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German Press Review: Is Chechnya an International Problem?

Russian reactions to the hostage-taking in Beslan was still of concern to German newspapers on Thursday. They also commented on Berlin's budget proposals.

The Frankfurter Allgemeine Zeitung daily pointed out that Chancellor Gerhard Schröder had not promised Russia his unreserved support, as he did with the United States

three years ago. But the paper commented that this was precisely what Schröder was giving to President Putin. Three years ago America wasn’t fighting a nasty war, it remarked; whereas Russia had been fighting one in Chechnya for years. As a result, it wrote, the situation there was more hopeless than ever -- and the terrorists were exploiting that.

The Nürnberger Zeitung newspaper picked up on the announcement by Russian officials that Moscow intended to carry out preventative strikes against terrorist bases worldwide. If Moscow really intended to go through with this, it remarked, the United States would also come into its sights. Not only are Chechen separatists based there, but the American government met with them on a regular basis as well. The paper then advised Putin to follow this example rather than continue to ratchet up the violence.

The Frankfurter Neue Presse, however, found it harder to agree. It opined that you couldn’t, of course, negotiate with terrorists -- but on the other hand, it said, signals for a political future for Chechnya would make it harder for terrorists to find recruits. The paper concluded that Putin should combine both strategies: a firm hand, and the political approach. In the fight against terror, it wrote, the only winners would be hawks who could speak, and doves who could fight, concluded the paper.

Die Welt wrote that Russia had every right to claim support in the fight against Islamist terrorism but it qualified this by saying that such solidarity should not be misused to fulfil post-Soviet superpower ambitions. A Russian world policeman was the last thing our planet needed, the paper commented.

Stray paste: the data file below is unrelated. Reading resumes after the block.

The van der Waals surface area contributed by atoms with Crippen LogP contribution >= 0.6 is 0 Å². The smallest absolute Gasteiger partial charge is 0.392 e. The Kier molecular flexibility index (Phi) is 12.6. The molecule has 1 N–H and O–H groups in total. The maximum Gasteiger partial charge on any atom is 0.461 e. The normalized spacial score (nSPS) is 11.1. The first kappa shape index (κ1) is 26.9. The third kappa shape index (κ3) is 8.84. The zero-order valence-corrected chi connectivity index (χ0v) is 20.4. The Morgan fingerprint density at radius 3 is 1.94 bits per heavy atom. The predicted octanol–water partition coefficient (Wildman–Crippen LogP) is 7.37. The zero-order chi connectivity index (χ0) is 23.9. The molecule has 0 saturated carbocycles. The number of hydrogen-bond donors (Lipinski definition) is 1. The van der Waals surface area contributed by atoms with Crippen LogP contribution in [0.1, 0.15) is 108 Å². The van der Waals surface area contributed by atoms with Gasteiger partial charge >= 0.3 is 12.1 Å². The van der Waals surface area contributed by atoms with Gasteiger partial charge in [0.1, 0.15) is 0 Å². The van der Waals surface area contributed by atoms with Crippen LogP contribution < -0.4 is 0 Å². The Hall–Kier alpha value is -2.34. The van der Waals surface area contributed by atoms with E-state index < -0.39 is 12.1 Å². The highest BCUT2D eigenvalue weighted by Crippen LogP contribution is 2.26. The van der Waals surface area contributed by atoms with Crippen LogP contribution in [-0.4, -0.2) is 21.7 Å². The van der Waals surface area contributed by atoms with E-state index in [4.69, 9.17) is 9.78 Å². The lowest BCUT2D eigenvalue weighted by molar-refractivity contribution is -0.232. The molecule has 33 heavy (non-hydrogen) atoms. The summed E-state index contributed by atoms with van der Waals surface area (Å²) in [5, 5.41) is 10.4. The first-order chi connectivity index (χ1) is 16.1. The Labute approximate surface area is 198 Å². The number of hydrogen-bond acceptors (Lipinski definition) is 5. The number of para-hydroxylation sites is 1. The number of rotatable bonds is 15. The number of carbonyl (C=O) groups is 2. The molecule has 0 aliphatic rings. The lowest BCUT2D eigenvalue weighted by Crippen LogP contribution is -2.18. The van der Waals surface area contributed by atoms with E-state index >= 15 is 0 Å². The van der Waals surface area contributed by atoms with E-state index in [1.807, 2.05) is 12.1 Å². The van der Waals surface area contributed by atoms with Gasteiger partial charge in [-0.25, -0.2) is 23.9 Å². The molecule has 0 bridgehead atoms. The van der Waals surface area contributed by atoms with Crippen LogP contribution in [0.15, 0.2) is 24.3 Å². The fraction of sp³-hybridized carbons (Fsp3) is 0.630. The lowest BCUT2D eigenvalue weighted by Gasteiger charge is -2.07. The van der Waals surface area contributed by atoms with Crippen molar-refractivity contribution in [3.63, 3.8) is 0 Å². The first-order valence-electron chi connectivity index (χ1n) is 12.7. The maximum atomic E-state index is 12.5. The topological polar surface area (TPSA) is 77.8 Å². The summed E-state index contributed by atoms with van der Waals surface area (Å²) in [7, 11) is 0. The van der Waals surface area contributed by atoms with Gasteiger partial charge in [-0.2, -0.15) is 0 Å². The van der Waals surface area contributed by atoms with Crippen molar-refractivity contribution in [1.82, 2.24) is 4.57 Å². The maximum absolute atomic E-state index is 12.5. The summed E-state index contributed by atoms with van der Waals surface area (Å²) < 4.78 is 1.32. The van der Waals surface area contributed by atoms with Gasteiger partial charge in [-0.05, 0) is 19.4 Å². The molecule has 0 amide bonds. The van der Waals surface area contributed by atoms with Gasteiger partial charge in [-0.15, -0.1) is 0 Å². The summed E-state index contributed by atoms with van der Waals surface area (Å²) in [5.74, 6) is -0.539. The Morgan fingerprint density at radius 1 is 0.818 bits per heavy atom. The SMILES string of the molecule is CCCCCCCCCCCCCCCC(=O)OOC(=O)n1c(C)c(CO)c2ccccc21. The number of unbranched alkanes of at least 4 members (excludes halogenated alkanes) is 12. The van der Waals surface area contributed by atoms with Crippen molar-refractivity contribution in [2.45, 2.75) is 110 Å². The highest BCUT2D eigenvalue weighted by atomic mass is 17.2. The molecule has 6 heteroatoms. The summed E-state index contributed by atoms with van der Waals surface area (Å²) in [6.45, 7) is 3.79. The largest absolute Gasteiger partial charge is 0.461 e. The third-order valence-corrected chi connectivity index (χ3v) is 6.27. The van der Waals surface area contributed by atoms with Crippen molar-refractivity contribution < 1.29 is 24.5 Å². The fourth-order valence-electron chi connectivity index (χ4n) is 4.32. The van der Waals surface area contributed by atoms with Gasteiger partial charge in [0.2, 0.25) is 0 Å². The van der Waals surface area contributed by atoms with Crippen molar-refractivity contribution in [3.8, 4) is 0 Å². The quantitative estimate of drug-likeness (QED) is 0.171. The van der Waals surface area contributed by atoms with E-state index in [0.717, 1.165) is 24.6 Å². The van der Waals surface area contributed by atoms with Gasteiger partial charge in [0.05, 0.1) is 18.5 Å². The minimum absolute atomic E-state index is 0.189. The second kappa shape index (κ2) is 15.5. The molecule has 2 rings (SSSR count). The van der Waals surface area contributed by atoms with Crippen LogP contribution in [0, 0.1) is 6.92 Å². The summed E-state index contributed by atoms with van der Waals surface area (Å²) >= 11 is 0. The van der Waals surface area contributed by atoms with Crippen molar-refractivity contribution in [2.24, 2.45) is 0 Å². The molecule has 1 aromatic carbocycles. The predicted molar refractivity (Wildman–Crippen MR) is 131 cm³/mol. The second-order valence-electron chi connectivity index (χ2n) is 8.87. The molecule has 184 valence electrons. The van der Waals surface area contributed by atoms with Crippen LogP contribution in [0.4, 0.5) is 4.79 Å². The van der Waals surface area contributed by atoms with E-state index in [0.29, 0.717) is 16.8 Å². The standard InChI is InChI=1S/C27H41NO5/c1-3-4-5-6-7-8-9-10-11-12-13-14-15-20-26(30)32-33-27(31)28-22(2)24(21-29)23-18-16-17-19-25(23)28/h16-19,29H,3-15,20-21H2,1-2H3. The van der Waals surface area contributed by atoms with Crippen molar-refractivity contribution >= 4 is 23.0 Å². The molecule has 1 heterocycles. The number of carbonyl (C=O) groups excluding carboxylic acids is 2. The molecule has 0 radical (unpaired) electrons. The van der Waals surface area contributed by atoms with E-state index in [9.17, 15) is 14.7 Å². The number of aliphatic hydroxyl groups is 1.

Analysis of the budget debate in the German parliament focused on the confrontation between Chancellor Gerhard Schröder and opposition leader Angela Merkel over the government’s unpopular social welfare reforms. The Augsburger Allgemeine thought that their aggressive attacks barely managed to conceal the deep insecurity of both Schröder and his potential challenger. Both had only the partial backing of their own parties with regard to implementing the reforms, the paper wrote. It saw in their mutual criticisms an urgent appeal to their own rank and file for unity.

For the first time in ages, politics had again become a visible process, the Kölnische Rundschau wrote. This wasn’t the case in the final leaden years of the Kohl era, it commented, nor in Schröder’s clumsy first period in office.

The Nordbayerischer Kurier’s editorial writer took refuge in the land of fantasy. “What if Merkel and Schröder had surprised the populists on the extreme left and right by launching a joint offensive against them?” the paper wondered. What if they’d made a joint declaration to say that, yes, they disagreed on many things, but they both believed the labour market reforms were necessary and would bring about a change for the better? But “no”, the paper wrote: instead they just carried on with the usual small-minded squabbling which ordinary people have got so heartily sick of.

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